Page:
[caption id="attachment_17039" align="alignright" width="300"] Let us join together in this wave of social transformation, and through our practice of meditation create a spirit of global unity that can lead to lasting peace.[/caption]
The boy’s father was a harsh man. Constantly criticizing and belittling others, he was feared by everyone who knew him—but not by his son, who had a wisdom beyond his years.
Devi and I just finished a week of seclusion at a private retreat house atop Abbott Mount, in the foothills of the Himalayas. Ever-present in the distance is Nanda Devi, a mountain that many in India believe to be a living goddess. In this rarefied air, one feels the blessing of God and the Masters to be palpable.
I sat in a lab at the University of California in the early 1970s, electrodes attached to my head and body. As an Ananda member I had been invited to participate in an early attempt to study what meditation does to the brain. Ever since then I’ve had an interest in these kinds of scientific studies.
Right now in India people everywhere are beginning the festivities for Diwali—a holiday celebrating the reappearance of light in the world. Diwali commemorates the return of the avatar, Rama, and his wife, Sita, to their kingdom of Ayodhya after winning the war against the evil king, Ravana, and his forces of darkness.
We were staying at a little hotel near Rome. It fronted on a popular beach where hundreds of Italians came with their families: some swam or lounged on the warm sand, others jogged or walked along the promenade, and still others were there to see and be seen. It was a charming little slice of life. But early each morning when the beach was abandoned, a different scene caught my eye. Around 7:00 a.m. a car would pull into one of the parking slots, and an old woman would get out. Then she would reach into the back for a bag and trudge slowly toward the sand.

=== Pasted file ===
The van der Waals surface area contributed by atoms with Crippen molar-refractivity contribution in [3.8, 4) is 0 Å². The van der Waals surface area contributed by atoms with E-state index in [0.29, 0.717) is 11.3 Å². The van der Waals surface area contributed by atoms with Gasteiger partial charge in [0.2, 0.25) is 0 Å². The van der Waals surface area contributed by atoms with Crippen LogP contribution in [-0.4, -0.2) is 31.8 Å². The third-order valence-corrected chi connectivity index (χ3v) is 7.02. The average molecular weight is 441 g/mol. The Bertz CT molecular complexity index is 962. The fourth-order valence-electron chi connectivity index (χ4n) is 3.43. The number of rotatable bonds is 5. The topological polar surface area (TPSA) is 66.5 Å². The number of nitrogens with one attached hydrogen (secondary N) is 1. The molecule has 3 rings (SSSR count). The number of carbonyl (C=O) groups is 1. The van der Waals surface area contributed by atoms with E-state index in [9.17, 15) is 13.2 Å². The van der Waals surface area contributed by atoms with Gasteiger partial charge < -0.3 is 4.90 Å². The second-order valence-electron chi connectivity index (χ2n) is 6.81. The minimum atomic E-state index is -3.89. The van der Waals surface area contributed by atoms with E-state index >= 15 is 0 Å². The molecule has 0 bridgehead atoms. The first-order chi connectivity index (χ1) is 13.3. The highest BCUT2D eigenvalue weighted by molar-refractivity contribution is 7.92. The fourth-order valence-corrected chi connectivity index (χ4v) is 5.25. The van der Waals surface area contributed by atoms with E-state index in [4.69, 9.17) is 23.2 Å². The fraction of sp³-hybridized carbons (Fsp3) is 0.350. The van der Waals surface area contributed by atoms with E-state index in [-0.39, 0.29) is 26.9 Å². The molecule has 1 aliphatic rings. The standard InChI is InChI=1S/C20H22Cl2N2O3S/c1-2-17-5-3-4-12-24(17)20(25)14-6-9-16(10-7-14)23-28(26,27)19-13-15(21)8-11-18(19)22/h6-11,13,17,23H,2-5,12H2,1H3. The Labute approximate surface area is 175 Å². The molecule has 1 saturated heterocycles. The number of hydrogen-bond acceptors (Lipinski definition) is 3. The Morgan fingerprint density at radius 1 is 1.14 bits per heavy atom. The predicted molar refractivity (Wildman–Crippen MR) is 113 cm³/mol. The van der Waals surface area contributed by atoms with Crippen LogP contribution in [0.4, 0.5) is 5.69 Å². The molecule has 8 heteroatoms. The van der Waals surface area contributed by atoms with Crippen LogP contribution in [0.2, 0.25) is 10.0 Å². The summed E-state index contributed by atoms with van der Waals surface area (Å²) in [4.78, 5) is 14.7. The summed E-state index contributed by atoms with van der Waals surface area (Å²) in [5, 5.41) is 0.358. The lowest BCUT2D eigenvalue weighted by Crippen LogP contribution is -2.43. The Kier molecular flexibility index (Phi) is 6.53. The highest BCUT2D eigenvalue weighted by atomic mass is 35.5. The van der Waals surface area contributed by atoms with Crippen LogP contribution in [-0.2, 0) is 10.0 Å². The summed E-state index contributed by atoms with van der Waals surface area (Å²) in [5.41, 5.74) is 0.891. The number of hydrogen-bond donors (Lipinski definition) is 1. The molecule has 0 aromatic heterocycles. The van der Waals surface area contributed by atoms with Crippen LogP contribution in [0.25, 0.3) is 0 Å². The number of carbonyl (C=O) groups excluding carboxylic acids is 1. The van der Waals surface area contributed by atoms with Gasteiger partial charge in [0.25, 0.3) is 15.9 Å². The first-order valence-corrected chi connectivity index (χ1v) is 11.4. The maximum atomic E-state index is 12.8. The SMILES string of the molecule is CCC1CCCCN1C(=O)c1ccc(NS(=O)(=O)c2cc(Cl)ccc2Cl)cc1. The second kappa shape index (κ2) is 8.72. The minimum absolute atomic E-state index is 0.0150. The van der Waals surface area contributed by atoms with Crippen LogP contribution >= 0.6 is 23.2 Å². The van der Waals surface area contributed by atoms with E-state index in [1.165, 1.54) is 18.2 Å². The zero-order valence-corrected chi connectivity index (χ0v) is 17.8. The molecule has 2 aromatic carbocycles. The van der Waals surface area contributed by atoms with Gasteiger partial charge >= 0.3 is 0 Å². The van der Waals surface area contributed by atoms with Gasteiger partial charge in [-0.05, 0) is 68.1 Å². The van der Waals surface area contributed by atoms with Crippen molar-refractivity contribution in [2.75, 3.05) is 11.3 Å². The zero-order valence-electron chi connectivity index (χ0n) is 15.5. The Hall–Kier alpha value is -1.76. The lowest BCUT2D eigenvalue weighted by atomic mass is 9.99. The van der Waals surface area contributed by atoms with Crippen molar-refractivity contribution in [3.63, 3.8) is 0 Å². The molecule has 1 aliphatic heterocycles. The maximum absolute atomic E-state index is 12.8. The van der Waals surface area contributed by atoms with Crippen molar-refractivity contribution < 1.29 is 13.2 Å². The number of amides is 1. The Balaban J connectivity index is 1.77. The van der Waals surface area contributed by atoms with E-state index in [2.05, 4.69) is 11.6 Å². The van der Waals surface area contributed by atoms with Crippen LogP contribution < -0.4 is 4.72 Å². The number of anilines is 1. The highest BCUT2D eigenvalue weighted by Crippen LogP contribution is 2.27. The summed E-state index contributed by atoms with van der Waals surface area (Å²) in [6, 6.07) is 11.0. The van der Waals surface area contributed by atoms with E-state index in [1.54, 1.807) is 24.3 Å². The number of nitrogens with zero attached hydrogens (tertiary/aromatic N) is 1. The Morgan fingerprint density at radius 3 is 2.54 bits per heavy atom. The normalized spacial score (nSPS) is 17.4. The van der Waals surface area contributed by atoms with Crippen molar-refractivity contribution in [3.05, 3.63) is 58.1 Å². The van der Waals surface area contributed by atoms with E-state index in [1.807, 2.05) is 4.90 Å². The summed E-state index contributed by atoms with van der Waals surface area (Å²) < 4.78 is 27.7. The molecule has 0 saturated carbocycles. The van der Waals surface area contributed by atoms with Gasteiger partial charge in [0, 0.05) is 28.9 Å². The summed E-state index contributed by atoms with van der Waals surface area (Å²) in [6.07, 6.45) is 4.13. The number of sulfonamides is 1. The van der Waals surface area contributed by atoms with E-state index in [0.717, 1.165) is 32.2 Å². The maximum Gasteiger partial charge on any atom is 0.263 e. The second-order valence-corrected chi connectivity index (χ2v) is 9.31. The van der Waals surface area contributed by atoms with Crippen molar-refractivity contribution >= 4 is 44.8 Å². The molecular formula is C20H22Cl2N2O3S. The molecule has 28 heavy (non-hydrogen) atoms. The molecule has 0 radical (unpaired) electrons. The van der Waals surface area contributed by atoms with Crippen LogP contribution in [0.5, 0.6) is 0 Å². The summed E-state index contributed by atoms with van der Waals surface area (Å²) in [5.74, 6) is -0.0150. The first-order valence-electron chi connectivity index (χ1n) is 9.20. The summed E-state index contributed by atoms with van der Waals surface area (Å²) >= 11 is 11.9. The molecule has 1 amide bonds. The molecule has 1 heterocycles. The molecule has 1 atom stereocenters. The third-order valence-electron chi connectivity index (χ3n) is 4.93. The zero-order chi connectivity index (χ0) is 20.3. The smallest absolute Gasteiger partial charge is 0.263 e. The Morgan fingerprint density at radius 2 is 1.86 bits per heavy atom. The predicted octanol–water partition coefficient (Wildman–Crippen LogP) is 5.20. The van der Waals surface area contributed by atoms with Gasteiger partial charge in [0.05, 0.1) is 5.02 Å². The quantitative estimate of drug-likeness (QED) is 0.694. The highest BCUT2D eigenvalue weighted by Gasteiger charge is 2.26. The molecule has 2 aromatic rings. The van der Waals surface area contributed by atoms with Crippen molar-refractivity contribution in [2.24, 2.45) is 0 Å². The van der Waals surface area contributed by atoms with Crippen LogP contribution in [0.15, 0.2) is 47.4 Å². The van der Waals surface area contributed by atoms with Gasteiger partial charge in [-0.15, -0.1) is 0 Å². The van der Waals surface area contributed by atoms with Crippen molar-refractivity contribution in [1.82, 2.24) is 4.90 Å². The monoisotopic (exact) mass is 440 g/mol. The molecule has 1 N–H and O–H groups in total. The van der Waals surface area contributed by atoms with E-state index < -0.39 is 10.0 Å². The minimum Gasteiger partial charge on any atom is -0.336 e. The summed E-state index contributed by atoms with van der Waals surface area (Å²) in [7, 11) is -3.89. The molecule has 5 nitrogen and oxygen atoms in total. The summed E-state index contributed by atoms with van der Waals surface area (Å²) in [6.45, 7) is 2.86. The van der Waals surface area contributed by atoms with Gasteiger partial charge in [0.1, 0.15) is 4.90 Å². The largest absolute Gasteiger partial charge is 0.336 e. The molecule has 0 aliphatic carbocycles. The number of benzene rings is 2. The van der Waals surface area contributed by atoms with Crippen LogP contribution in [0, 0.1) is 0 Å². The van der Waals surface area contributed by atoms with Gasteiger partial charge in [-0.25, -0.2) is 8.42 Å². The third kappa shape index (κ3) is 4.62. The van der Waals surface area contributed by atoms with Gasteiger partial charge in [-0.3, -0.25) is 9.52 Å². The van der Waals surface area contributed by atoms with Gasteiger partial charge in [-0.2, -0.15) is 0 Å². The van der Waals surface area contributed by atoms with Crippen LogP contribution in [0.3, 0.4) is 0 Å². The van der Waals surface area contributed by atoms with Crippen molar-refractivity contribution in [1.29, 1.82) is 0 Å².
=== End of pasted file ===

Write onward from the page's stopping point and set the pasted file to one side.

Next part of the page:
She lay in the dust by the side of the road, alone and abandoned in her suffering. Her family had rejected her, and this poor widow had made her way to Brindaban, where an estimated ten thousand elderly, homeless women reside, hoping to find solace in the city blessed by the presence of Lord Krishna.
In medieval times, Damascus steel was famous throughout Europe and the Middle East because it surpassed all other types of steel with its strength and flexibility. Damascus, in southwestern Syria, became a center for the production of highly prized swords and armor. Their specialized steel-making process was one of the great industrial secrets of the times. It turns out, interestingly, that the ability to make this kind of steel probably originated in India, where it is known to have existed as early as 300 BC, and may even go back to the time of the Bhagavad Gita.